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Tokenized Encryption: Real-Time System Control

Encryption
 

Because sensitive data like cardholder data (CHD), checking account data (CAD) and Social Security Numbers (SSN) is so critically important to organizations, when this data is breached it’s vital that enterprises react quickly to the emergency. Detection mechanisms must instigate near-instant actions to stem the invasion and theft, if still underway. Intruders must be identified and disconnected (if advisable), and breached data must be re-secured. Any number of other actions may need to be taken to mitigate the damage, including shutting down processing systems that could worsen the situation.

This article discusses a mainframe-based encryption interface oriented to CICS Transaction Server (TS) and MVS, but the principles and concepts apply to all processing platforms. Function and implementation may vary.

Organizations must act quickly to restore system stability – which may or may not include resumption of normal operations. Having a richly functional online interface in place to facilitate system changes – especially the encryption interface – is a vital component of rapid intrusion response. A sound online interface is characterized by the facilitation of speed in action while providing simplicity and accuracy. It minimizes keystrokes and simplifies access to procedures, which in turn determines decisions to be made. Enterprises need screen-driven procedures and a recovery process consisting of straightforward and descriptive steps and supported with online documentation. Direct and senior management must be notified immediately. In most cases a senior security manager is charged with situation management. The senior security manager's first task is to notify and engage a recovery team of specialists in implementing system and application level changes.

For this reason, I designed and implemented within the cryptographic interface an online transaction that's capable of modifying encryption software as well as interacting with the mainframe’s master console. We nicknamed this transaction "WZRD," a byproduct of a planning session joke: “the wizard can make the world right.” Granted, that's a bit of overstatement, but it does embody the intent of and powerful function built into this transaction. WZRD was tightly authorized and limited to a select group trained in function and control of cryptographic products and emergency procedures. WZRD’s function was based on existing procedures and specifically designed to deal with sensitive data breaches or intentional disruptions.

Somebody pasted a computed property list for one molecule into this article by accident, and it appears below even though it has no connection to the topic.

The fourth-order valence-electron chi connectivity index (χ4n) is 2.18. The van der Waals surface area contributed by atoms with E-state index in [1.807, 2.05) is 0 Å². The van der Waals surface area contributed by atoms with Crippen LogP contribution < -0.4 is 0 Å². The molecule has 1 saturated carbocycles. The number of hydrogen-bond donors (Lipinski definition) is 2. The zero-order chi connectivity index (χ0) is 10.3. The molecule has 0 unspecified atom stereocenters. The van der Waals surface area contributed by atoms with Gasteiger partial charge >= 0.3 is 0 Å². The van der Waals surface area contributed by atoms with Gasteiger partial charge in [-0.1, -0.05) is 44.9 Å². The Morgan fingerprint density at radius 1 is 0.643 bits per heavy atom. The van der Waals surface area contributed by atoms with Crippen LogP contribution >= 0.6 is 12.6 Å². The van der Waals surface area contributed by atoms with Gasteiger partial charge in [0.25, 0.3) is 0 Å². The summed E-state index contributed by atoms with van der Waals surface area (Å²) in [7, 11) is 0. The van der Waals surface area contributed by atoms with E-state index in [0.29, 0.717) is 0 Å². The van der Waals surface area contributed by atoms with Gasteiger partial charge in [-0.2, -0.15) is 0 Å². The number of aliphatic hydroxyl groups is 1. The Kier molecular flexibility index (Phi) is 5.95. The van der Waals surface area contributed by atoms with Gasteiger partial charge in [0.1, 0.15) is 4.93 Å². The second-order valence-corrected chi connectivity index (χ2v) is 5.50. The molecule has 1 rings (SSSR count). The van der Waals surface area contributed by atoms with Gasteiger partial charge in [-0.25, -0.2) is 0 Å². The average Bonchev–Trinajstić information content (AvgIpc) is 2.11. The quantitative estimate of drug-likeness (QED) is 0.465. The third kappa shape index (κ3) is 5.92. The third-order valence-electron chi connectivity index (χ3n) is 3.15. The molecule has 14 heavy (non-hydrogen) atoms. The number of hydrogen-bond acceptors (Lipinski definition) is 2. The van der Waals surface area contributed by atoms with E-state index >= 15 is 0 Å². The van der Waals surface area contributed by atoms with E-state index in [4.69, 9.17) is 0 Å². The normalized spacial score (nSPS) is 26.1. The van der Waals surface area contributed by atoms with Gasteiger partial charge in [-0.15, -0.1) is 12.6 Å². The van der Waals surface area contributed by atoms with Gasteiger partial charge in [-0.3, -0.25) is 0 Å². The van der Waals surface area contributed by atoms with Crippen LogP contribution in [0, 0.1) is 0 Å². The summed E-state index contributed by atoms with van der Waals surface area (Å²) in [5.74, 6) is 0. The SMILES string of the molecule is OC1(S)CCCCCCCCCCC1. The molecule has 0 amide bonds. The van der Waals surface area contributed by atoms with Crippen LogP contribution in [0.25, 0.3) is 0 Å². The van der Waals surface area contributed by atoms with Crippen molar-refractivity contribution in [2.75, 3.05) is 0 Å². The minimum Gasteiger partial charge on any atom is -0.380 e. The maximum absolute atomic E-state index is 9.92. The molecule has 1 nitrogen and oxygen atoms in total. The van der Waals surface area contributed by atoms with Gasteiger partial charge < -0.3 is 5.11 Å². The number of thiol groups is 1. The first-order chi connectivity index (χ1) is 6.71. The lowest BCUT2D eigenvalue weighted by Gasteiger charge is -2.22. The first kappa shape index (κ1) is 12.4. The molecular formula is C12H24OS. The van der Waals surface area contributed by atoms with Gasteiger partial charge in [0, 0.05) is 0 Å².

Some of WZRD’s capabilities follow, along with descriptions of the roles they play in dealing with security breaches. Also listed are some normal business functions that are also limited to only select individuals due to potential misuse.

Step 1: Issue Breach Notifications to All Relevant Parties
Since a breach may be detected by almost anyone in various ways, procedures were developed, tested and distributed to virtually every employee and contractor. Given a breach's disastrous consequences, there was no such thing as a false alarm or specious report. Every alert was treated as genuine, and involved a number of steps:

  • All procedures and how-to documentation was available via WZRD.
  • The security coordinator’s phone number was ubiquitously posted throughout the company, replete with instructions to immediately contact the coordinator over anything suspicious. The coordinator collected all available information and keyed it into a "Notes" WZRD option, available to the entire security team.
  • The coordinator used the Notify selection to trigger texts and emails to every security staff member–replete with notes–so they could immediately begin their investigation.
  • A conference call was set up immediately for all participants to determine whether the breach was real and still underway.
  • If the breach was underway, all steps possible were taken to identify the source of the hack and stop the intrusion via network facilities.
  • If the breach was still underway and unstoppable, a vote was taken whether to take the file offline or to shut down the system.

Step 2: Shutting Down the System and/or Taking Sensitive Data Offline.
In the unlikely event the breach is still underway (most breaches are detected after the fact, often long after), the first priority is to stop the downloading or destruction of data. WZRD provided two options to accomplish this:

  • Take the file offline. MVS VARY and IOACTION commands (other operating systems have similar commands) can take disk storage devices and I/O paths offline, making them inaccessible to any program or operating system. WZRD, using an automated operations product, was able to do this directly without console operator intervention.
  • Perform a full system shutdown. This is a very disruptive action that takes a substantial amount of time and requires console operator involvement and management approval. A full shutdown should be viewed only as a last-ditch, desperation move, and it must be done in an orderly fashion to avoid even more problems. But when all else fails…..

Jim Schesvold is a technical editor for IBM Systems Magazine. Jim can be reached at jschesvold@mainframehelp.com.



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